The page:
After getting the news of another possible heroin overdose in the county, Schoharie County supervisors agreed to fill two vacant deputy positions in the Sheriff's Office.
A 22-year-old man died of a possible heroin overdose a few days before the December 16 meeting of the county board, Sheriff Tony Desmond told supervisors.
The man, who was not named, was not a native to the county, according to Sheriff Desmond.
A 911 call was made regarding an unresponsive man at a home on Route 7 in the Town of Cobleskill, the Sheriff said. A deputy, county ALS, and a State Trooper responded to the scene. Coroner Matt Coltrain ordered that the body be sent to Albany Medical hospital for an autopsy and officials are still waiting for toxicology tests.
The death may be possibly connected to the use of heroin, Sheriff Desmond added.
At the December 16 meeting, Sheriff Desmond asked supervisor to backfill two deputy positions.
One was vacant due to a promotion of a deputy to investigator and another was vacant because a deputy recently left the county for a better paying position, he told supervisors.
Supervisors approved the request.
Manpower is needed to battle the heroin problem in the county, he stressed.
"I think it's almost a crisis here. Six people in six months is a big percentage and a sad commentary on the way things are and we have to do something."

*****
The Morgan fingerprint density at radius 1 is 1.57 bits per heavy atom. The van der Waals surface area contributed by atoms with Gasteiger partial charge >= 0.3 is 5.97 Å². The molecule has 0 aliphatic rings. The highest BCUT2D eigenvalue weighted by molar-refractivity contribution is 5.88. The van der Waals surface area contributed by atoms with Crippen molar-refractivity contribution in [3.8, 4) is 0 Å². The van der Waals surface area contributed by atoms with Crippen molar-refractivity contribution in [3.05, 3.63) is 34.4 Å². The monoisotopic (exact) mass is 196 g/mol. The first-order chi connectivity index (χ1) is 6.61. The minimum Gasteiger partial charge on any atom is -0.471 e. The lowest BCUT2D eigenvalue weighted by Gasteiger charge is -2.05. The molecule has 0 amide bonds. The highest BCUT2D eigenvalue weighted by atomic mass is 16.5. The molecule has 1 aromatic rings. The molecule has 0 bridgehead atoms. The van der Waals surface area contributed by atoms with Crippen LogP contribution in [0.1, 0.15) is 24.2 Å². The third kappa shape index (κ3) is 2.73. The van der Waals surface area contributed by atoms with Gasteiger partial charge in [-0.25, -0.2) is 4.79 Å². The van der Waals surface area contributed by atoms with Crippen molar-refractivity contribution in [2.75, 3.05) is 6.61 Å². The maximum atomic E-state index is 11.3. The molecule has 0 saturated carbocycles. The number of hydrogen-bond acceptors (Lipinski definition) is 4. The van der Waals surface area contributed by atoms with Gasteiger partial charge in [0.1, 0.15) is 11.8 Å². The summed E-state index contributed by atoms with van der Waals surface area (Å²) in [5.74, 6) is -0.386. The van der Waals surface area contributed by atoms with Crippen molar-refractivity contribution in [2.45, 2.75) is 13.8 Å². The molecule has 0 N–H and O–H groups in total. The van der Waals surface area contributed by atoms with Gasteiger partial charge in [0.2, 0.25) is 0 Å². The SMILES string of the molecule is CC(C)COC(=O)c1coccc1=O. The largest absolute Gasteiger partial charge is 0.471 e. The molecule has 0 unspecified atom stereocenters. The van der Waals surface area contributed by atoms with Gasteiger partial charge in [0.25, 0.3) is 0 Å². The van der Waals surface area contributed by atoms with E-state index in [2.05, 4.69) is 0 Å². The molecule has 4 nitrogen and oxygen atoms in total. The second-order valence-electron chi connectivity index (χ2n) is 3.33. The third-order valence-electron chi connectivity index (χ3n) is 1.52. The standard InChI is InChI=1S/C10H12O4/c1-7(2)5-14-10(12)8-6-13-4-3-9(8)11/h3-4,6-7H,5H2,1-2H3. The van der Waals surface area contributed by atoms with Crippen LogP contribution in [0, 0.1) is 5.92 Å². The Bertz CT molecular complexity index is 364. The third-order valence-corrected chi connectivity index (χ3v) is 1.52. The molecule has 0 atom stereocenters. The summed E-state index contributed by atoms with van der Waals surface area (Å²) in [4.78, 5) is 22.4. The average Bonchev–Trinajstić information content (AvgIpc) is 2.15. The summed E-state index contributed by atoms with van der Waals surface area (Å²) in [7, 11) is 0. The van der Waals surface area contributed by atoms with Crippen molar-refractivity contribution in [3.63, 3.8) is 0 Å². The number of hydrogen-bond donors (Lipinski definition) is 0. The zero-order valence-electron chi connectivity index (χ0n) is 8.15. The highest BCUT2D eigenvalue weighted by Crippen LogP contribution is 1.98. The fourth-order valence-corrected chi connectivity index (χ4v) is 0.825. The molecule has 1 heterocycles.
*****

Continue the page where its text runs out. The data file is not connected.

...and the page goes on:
The next police training academy starts on January 25, and while it is unlikely that the county can get two people at the academy because of civil service issues, at least one should be able to attend the courses, Sheriff Desmond said Friday.
The county, he told supervisors, has a problem because deputies leave for higher paying positions. The deputy in this case left for a position that pays about $20,000 a year more than the county pays.
"Schoharie County has been a training ground for many, many years," noted Seward Supervisor and former Sheriff John Bates.
At the board meeting, Joe Filippone of Catholic Charities spoke about the role of the agency in battling the heroin epidemic.
It is important, he said, to get to the addicts before the matter gets to the police or the Department of Social Services.
The agency provides clean needles for safer injections, as well as HIV and hepatitis C screening.
The issuing of needles does not lead to more use but actually less, he told supervisors since counselors can get to addicts earlier.
"You can talk to some until you're blue in the face, if they're not ready to stop using, they won't stop using," he added.
Some supervisors questioned his statement about clean needles reducing drug use.
When an addict is taking drugs, they will use any needle available, he explained.
Giving out the needles is an "engagement tool" in which counselors can get to addicts earlier on, he continued.